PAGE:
Wednesday, December 31, 2014

Wednesday, December 10, 2014

Spectis 6.0 Spectrophotometer Video published on YouTube

I interviewed GL Optic’s Mikolaj Przybyla at the electronica show in Munich, who described their Spectis 6.0 programmable spectrophotometer.
This rackmounted spectrometer can easily be programmed for LED and luminaire quality test procedures to meet USA standards, including temperature control.

Tuesday, December 9, 2014

Latest Saelig Video Describes CleverScope's many virtues!

CleverScope from New Zealand is an amazing  PC-connected 10-14-bit 100MHz oscilloscope with digital channels and sophisticated triggering and math capabilities.  This 18-minute video describes some of its best features:

Monday, December 8, 2014

Picoscope Software for PC oscilloscopes has a continuous update rate of over 100,000 waveform/s, faster than any other PC oscilloscope, says PicoScope.
The fast persistence mode is available on all oscilloscopes from the PicoScope 3000 Series upwards, with the PicoScope R6.10.2 beta software or later. Using dedicated hardware, this mode can achieve update rates up to 120,000 waveform/s on USB 3.0 deep memory scopes such as the PicoScope 6000C/D Series. With USB 2.0 deep memory scopes, the update rate can now reach 80,000waveform/s.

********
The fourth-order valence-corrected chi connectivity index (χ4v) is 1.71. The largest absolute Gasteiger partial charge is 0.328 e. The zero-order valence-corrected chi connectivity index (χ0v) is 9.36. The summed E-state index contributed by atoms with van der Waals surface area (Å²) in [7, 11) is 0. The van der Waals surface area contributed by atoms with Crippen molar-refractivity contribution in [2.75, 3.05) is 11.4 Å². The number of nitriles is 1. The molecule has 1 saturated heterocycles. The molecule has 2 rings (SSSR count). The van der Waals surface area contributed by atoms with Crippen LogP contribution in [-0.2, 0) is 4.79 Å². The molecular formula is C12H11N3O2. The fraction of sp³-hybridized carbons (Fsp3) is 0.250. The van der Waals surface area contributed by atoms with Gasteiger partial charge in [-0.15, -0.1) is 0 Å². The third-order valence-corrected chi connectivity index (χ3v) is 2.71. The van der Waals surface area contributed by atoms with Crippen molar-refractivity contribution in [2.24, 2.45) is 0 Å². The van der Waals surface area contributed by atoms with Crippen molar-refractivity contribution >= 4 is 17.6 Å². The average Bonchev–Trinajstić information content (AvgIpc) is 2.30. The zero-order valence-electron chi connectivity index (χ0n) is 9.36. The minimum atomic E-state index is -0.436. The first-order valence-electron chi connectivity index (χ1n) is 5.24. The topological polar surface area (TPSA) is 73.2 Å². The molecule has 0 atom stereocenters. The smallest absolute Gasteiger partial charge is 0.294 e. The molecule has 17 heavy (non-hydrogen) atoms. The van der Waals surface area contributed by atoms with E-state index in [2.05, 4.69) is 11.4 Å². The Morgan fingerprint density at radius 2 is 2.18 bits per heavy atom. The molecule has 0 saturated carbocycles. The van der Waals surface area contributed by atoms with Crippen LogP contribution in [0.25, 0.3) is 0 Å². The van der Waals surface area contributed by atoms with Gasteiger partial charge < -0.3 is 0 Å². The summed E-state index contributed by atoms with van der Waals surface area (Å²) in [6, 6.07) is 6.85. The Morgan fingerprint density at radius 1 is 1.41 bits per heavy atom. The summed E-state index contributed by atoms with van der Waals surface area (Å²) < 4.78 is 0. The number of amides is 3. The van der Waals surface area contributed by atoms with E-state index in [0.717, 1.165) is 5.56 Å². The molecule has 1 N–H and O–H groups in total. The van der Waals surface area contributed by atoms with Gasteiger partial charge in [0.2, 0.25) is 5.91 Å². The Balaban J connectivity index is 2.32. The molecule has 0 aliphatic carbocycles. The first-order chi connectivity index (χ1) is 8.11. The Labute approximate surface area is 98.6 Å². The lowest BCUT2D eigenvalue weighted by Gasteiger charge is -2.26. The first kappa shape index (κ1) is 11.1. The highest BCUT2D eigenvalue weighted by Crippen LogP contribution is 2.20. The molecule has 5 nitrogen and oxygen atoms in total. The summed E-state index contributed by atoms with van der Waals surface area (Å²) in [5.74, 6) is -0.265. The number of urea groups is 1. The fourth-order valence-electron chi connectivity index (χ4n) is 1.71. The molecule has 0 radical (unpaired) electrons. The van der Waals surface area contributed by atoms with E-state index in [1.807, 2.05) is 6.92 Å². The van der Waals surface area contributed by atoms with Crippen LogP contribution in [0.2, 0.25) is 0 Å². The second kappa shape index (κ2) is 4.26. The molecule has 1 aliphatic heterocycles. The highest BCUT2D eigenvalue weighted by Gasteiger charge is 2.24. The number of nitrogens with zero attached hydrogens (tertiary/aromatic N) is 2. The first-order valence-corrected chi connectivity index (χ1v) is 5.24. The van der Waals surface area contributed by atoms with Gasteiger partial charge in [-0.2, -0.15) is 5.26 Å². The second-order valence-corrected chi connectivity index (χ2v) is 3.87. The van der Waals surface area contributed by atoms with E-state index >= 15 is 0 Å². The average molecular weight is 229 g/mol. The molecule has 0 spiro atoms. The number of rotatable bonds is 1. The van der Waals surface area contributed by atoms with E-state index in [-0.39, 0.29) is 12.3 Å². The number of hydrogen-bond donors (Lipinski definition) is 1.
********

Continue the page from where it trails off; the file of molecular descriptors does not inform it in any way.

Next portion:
Even faster capture rates are possible using rapid trigger mode, which collects bursts of up to 10,000waveforms at a rate of up to onemillion waveform/s into segmented memory for later viewing.
All users can download the latest software update free of charge from the company website and non-users can download the software and run it in demo mode.

Pico Technology's Busy 2014!

2014 was a busy year for our supplier Pico Technology, with the release of new PicoScopes and new
  software features. (Make sure you check your inbox for our newsletters in 2015, as they have plans for many more new products and software updates!  Here's what happened in 2014:
  January - PicoScope for Linux is released. Now you can use a beta version of the familiar PicoScope software on a free, non-Windows operating system. They also provide an SDK for programmers.
  February - The PicoScope 4824 8-channel oscilloscope - with more inputs than an average oscilloscope, but also delivers high-quality measurements with its 12-bit vertical resolution and 70 dB dynamic range. Its deep memory makes it ideal for long-duration power quality monitoring as well as general workshop and laboratory use.
  March -  Drivers for more PicoScope oscilloscopes under MathWorks MATLAB, backed up with example code.
  April -  Received the great honor of a Queen's Award for Enterprise, recognizing achievements in exporting oscilloscope and data logging technology all over the world.
  May - PicoScope math channels gain new low pass, high pass, band pass and band stop filters and a duty cycle graphing function.